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Credit: Jeremy Smith on WTM

Last week, I spent a night in a hotel in Brussels that has taken a circular economy approach to redesigning the way its loyalty scheme works. Following on from my previous blog about how we in the industry can engage tourists by making them proud to be part of our efforts to promote sustainability, I want to look today at how rethinking the way such loyalty programmes operate could further help deliver on our aims.

Most people staying in a hotel – especially a city-based one – don’t just stay in the hotel. They wander out and explore. So why don’t hotels create partnerships with ethical shops, experiences, restaurants, low carbon transport alternatives and more in the neighbourhoods where they work. Such a ‘Hotel Eco Loyalty Programme’ (HELP) could provide me with discounts and incentives at these establishments and operators, helping me discover the city through them while supporting their efforts to assist the communities and environments where they work.

Read the full blog post here.

By JEREMY SMITH for WTM

 

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This study found understanding the strategic value and design of collaborative linkages in tourism is likely to play a significant role in ensuring businesses’ competitiveness and supporting the sustainability of destinations. Its objectives were to determine the factors that hinder and/or foster collaboration between tourism and/or non-tourism businesses; identify the respondents’ perceptions of costs, benefits, risks, current barriers, and potential actions to encourage collaboration in and across regions. It then used the information to identify gaps, future opportunities and possible directions for collaboration in regional areas.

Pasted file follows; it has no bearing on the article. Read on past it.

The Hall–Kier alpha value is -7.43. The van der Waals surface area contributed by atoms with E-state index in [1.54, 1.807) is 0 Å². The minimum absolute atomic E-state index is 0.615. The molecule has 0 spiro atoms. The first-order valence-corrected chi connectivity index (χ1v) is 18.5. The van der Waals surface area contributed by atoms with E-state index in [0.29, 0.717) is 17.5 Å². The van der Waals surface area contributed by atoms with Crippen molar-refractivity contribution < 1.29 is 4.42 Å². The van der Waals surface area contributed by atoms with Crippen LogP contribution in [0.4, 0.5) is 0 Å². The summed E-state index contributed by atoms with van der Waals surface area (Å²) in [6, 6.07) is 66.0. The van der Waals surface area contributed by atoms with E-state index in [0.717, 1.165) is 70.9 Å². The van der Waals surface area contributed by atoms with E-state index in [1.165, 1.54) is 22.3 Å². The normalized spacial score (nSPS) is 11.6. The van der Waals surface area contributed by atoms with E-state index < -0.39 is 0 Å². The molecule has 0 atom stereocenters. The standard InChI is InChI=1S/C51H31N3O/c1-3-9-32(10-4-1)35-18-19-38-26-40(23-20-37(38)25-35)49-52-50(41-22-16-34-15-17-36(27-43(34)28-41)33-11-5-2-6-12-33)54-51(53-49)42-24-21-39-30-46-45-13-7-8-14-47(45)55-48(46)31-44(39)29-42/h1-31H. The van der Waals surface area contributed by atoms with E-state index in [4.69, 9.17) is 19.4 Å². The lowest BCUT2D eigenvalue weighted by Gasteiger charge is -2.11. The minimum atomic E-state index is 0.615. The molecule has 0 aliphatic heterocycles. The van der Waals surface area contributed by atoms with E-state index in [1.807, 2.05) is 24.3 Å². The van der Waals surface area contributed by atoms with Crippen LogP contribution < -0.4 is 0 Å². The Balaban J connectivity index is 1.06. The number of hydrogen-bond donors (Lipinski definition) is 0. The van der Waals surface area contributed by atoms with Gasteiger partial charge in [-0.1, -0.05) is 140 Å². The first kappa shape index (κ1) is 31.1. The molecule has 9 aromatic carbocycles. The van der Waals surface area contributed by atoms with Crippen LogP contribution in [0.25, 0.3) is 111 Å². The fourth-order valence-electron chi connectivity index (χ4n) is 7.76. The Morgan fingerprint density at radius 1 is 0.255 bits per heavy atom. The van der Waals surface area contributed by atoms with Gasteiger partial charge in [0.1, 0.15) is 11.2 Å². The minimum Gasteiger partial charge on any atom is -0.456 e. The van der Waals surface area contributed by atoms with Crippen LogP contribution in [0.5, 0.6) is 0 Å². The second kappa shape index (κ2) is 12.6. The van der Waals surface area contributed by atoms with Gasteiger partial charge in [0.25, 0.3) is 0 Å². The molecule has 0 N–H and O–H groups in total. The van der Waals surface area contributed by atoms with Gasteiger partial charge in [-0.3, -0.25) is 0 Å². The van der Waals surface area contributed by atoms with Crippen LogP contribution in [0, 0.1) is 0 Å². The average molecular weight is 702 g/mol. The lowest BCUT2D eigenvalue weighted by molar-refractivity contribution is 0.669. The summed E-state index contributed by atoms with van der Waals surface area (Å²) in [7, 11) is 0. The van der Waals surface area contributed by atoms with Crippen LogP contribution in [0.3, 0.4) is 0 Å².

by Pascal Tremblay and Aggie Wegner

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As demand grows for tourism opportunities within Australian protected areas, partnerships are increasingly seen as the way forward in dealing with the variety of interests involved and ensuring that sustainability goals are pursued. Previous tourism partnership research has not made the most of opportunities to consult related literature from a broad range of disciplines and use associated theoretical developments as a basis for analysis. This technical report addresses this gap through a multi-disciplinary review of partnerships research to reconcile the often multifarious definitions of partnership and allied concepts, such as collaboration and cooperation, and the various meanings given to success, as well as to identify factors which might impact upon partnership success or failure.

by Jennifer Laing, Aggie Wegner, Susan Moore, Betty Weiler, Sharron Pfueller, Diane Lee, Jim Macbeth, Glen Croy and Michael Lockwood

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In Western Australia, licensing is utilised by State Government agencies to regulate the behaviour of the nature tourism industry from a number of perspectives. This study examined whether, in addition to its intended benefits, the State’s current licensing framework is creating impediments or costs for commercial nature tourism operators. Interviews with licensing agency representatives and a review of the literature pointed to licensing compliance costs as the main complaint from nature tour operators. Sources of dissatisfaction included the need for multiple licenses from multiple agencies, license security, added paperwork, and non-transferability of some types of licenses.

by Sabrina Genter, Jo Ann Beckwith and David Annandale

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